There are good thrillers that hold your attention while providing some unexpectedly satisfactory twists and turns, even if all of them aren’t believable. There are great thrillers that keep you riveted to your seat while shocking you with their twists and turns, even if a few of them are less than believable. And then there are masterpieces in the thriller genre like AndhaDhun that keep the tension on a knife’s edge while not giving you a moment’s respite with its earth-shattering twists and turns, all of which come across as believable, natural, and immensely rewarding.
We can hardly reveal anything about the plot without spoiling something in the film for you, but we’ll try our best to at least offer a gist of the proceedings. Ayushmann Khurrana plays Aakash, a supposedly blind piano player residing in Pune, who keeps you on tenterhooks about the veracity of his eyesight. Circumstances land him a good job peddling his talent at a restaurant belonging to Sophie (Radhika Apte)’s father, where he gets tangled in the murky world of yesteryears Bollywood star, Pramod Sinha (Anil Dhawan), and his wife, Simi (Tabu), who’s half her husband’s age. Thrown in a dirty cop (Manav Vij), his unsuspecting wife (Ashwini Kalsekar), an unscrupulous doctor (Zakir Hussain), a dubious lottery-ticket vendor, a scoundrel autorickshaw driver, and you have a melting pot of people up to no good and others caught in their web of deceit.
From the onset to the last frame, AndhaDhun stand tall as the perfect marriage between the film-noir classics of Billy Wilder, Stanley Kubric, and Alfred Hitchcock with Hindi cinema’s very own past-masters of the genre like Raj Khosla, Vijay Anand, and Shakti Samanta. A top-notch screenplay (Sriramv Raghavan, Arijit Biswas, Pooja Ladha Surti, and Yogesh Chandekar) is backed by Raghavan’s meticulous direction that threads the eye of a needle to keep you on the edge-of-the-seat and gasping with shock as one organically executed twist after another blows your mind.
It all culminates in a finale that makes you ponder over dual possible outcomes, with every little plot point having a bearing on the narrative at some time or another, provided you remain focused on what’s going on. (Yes, this is a thriller than makes you think and connect the dots rather than spoon-feed you, and therein lies its beauty.) The icing on the cake is the subtle dark humor that’s efficaciously weaved into the deliciously macabre proceedings.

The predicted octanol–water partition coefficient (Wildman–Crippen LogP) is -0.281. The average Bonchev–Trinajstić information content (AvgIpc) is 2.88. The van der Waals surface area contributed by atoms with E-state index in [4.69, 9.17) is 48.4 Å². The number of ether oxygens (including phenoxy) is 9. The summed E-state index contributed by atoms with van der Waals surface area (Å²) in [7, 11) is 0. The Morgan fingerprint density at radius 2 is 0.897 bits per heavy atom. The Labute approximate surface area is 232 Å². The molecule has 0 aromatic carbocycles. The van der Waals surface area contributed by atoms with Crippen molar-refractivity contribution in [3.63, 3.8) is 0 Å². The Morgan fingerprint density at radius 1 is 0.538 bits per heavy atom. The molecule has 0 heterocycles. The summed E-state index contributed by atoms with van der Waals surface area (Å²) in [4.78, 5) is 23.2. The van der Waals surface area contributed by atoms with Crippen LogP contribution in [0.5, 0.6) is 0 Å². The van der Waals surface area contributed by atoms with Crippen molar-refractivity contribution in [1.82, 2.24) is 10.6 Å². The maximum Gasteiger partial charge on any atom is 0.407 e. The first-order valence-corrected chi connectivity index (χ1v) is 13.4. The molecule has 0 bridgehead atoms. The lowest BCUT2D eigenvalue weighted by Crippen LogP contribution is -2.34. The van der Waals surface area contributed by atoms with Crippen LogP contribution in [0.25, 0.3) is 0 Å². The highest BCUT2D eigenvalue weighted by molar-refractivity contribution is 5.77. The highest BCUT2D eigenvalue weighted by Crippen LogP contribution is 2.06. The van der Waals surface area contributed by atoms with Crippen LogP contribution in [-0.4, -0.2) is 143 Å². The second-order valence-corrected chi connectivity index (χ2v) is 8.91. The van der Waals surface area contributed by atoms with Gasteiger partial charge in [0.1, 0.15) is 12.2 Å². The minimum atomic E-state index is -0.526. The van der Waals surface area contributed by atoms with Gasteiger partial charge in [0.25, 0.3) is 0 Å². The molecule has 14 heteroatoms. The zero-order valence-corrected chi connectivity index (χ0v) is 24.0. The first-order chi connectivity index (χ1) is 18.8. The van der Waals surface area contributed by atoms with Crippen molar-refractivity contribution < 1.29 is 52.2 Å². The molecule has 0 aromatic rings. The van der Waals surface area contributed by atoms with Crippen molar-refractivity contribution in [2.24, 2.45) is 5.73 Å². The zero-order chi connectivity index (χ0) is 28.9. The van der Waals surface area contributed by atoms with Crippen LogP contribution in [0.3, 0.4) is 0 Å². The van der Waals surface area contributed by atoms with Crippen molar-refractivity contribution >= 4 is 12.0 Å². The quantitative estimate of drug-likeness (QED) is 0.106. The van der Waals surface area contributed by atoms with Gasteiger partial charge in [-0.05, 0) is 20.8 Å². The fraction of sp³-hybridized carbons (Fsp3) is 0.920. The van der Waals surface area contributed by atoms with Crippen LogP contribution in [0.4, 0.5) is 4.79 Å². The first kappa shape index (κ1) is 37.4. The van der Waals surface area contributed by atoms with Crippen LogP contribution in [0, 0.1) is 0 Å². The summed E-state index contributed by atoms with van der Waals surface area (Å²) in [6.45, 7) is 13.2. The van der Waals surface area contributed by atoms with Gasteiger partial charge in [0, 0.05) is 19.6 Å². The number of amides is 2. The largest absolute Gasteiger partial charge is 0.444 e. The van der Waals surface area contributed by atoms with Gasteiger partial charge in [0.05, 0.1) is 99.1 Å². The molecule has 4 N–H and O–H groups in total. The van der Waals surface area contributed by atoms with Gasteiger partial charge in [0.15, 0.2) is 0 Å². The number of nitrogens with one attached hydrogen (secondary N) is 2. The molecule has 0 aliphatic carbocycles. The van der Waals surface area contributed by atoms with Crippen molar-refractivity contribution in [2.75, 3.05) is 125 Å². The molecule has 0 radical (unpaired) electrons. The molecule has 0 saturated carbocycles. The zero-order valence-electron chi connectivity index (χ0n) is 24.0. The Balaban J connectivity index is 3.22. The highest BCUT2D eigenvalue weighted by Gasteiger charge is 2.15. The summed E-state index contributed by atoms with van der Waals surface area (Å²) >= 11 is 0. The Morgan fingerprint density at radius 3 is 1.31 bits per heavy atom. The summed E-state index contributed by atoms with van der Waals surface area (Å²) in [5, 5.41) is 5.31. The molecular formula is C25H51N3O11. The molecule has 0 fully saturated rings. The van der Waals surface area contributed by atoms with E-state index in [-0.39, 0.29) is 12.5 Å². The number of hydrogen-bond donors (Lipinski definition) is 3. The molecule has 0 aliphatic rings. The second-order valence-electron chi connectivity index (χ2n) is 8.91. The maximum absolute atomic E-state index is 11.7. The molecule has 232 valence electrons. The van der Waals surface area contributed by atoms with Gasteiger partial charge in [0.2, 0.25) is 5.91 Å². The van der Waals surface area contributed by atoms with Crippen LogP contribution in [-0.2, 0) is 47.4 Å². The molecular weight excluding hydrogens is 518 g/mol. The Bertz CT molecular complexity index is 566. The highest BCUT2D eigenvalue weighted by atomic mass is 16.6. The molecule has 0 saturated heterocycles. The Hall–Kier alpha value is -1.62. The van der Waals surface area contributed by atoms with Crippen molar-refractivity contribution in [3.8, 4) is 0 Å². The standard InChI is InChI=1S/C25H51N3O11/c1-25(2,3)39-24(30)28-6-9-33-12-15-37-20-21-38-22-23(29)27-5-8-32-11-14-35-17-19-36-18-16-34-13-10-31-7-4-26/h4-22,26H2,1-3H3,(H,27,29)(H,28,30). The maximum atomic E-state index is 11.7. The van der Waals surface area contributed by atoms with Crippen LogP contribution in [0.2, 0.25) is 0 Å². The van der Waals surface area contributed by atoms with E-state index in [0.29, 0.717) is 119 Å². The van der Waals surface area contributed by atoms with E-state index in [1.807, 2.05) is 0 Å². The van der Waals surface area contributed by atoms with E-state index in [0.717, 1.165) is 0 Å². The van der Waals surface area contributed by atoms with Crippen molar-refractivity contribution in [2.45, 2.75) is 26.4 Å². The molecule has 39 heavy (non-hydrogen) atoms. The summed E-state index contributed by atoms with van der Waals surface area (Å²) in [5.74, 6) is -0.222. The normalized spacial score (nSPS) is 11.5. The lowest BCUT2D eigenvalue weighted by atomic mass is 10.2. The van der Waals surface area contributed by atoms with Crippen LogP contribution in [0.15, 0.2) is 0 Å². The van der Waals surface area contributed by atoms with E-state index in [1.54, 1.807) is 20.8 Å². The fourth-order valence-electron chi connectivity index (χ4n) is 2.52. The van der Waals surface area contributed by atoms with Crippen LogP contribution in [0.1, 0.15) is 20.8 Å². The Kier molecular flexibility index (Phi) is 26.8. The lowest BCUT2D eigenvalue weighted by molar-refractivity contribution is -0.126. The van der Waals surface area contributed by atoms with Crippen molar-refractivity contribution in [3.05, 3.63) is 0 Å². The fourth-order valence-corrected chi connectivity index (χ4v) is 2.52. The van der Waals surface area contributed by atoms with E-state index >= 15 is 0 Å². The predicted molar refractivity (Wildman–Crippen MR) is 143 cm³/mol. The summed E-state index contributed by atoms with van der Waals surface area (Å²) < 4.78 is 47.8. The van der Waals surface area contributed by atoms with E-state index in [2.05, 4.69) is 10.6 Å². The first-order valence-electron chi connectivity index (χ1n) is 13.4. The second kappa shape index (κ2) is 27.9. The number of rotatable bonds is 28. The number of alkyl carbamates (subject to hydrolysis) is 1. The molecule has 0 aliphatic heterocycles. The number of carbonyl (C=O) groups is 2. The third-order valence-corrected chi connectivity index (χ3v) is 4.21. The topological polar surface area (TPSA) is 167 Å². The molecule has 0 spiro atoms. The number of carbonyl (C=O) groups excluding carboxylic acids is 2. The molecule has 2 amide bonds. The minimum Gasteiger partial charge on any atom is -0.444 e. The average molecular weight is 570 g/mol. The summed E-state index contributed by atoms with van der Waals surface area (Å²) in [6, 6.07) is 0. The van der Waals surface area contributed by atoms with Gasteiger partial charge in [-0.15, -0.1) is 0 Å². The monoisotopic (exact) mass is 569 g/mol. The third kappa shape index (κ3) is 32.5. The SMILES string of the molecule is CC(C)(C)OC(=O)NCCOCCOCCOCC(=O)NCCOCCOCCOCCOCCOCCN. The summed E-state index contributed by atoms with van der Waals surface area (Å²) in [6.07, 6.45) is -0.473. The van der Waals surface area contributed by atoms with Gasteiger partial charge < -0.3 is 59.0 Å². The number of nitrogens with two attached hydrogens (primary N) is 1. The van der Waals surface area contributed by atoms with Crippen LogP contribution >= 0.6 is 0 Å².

Coming to the performances, this is Ayushmann’s best work to date, and he’ll keep you guessing about his character’s motivations to the very end. Radhika Apte is easy on the eye as usual, but doesn’t have much to do. Vij and Hussain though, shine in their small parts, while the criminally underrated Kalsekar requires all of one scene to leave a lasting impression in her cameo. It’s also refreshing to see Anil Dhawan back on screen after so long, and his retro act is sure to evoke fond nostalgia for hardcore Hindi film-buffs. And finally, Tabu gets a brilliant role after years, and she chews it down to the bone.
Technically, too, the film is as sound as it gets, with Pooja Ladha Surti’s cuts justifying every second of the 2-hour-and-20-minutes runtime, K.U. Mohanan’s camerawork capturing Pune beautifully, and the BGM almost serving as a character in itself to the film. I guess, if you had to nitpick, then the songs (barring Naina Da Kya Kasoor) are nothing to write home about and the narrative dips negligibly in two or three portions in the second half (it’s still leagues better than that of most films out there).
To put it in a nutshell, AndhaDhun is not only one-of-the-best films of the year – be it Bollywood, Hollywood, regional, or foreign cinema – but also one of the greatest thrillers ever made in the history of cinema.
Movified Rating: 4.5/5 stars
Image Source: Viacom 18